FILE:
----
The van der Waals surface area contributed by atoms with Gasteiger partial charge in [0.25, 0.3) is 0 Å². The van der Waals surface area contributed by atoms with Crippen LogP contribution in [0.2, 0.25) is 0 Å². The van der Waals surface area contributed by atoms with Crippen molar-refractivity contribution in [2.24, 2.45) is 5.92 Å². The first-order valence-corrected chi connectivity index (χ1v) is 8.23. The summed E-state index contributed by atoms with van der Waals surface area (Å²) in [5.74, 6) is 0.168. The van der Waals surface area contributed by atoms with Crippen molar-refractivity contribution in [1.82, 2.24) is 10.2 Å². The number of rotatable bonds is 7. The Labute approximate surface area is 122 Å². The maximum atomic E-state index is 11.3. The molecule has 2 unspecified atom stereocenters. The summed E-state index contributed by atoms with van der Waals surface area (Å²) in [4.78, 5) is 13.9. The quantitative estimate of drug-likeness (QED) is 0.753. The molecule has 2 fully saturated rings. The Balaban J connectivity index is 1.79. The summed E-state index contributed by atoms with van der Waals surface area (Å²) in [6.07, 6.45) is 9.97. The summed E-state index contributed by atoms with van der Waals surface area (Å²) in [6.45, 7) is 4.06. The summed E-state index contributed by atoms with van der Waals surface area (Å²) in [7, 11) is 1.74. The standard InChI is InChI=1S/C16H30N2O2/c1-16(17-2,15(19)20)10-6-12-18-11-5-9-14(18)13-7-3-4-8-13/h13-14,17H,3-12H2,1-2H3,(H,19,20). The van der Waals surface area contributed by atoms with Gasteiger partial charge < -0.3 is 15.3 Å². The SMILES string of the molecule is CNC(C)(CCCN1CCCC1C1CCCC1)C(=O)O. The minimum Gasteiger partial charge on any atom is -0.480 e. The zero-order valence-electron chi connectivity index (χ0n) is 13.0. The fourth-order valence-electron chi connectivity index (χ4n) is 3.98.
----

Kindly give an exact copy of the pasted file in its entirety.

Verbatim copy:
The van der Waals surface area contributed by atoms with Gasteiger partial charge in [0.25, 0.3) is 0 Å². The van der Waals surface area contributed by atoms with Crippen LogP contribution in [0.2, 0.25) is 0 Å². The van der Waals surface area contributed by atoms with Crippen molar-refractivity contribution in [2.24, 2.45) is 5.92 Å². The first-order valence-corrected chi connectivity index (χ1v) is 8.23. The summed E-state index contributed by atoms with van der Waals surface area (Å²) in [5.74, 6) is 0.168. The van der Waals surface area contributed by atoms with Crippen molar-refractivity contribution in [1.82, 2.24) is 10.2 Å². The number of rotatable bonds is 7. The Labute approximate surface area is 122 Å². The maximum atomic E-state index is 11.3. The molecule has 2 unspecified atom stereocenters. The summed E-state index contributed by atoms with van der Waals surface area (Å²) in [4.78, 5) is 13.9. The quantitative estimate of drug-likeness (QED) is 0.753. The molecule has 2 fully saturated rings. The Balaban J connectivity index is 1.79. The summed E-state index contributed by atoms with van der Waals surface area (Å²) in [6.07, 6.45) is 9.97. The summed E-state index contributed by atoms with van der Waals surface area (Å²) in [6.45, 7) is 4.06. The summed E-state index contributed by atoms with van der Waals surface area (Å²) in [7, 11) is 1.74. The standard InChI is InChI=1S/C16H30N2O2/c1-16(17-2,15(19)20)10-6-12-18-11-5-9-14(18)13-7-3-4-8-13/h13-14,17H,3-12H2,1-2H3,(H,19,20). The van der Waals surface area contributed by atoms with Gasteiger partial charge < -0.3 is 15.3 Å². The SMILES string of the molecule is CNC(C)(CCCN1CCCC1C1CCCC1)C(=O)O. The minimum Gasteiger partial charge on any atom is -0.480 e. The zero-order valence-electron chi connectivity index (χ0n) is 13.0. The fourth-order valence-electron chi connectivity index (χ4n) is 3.98.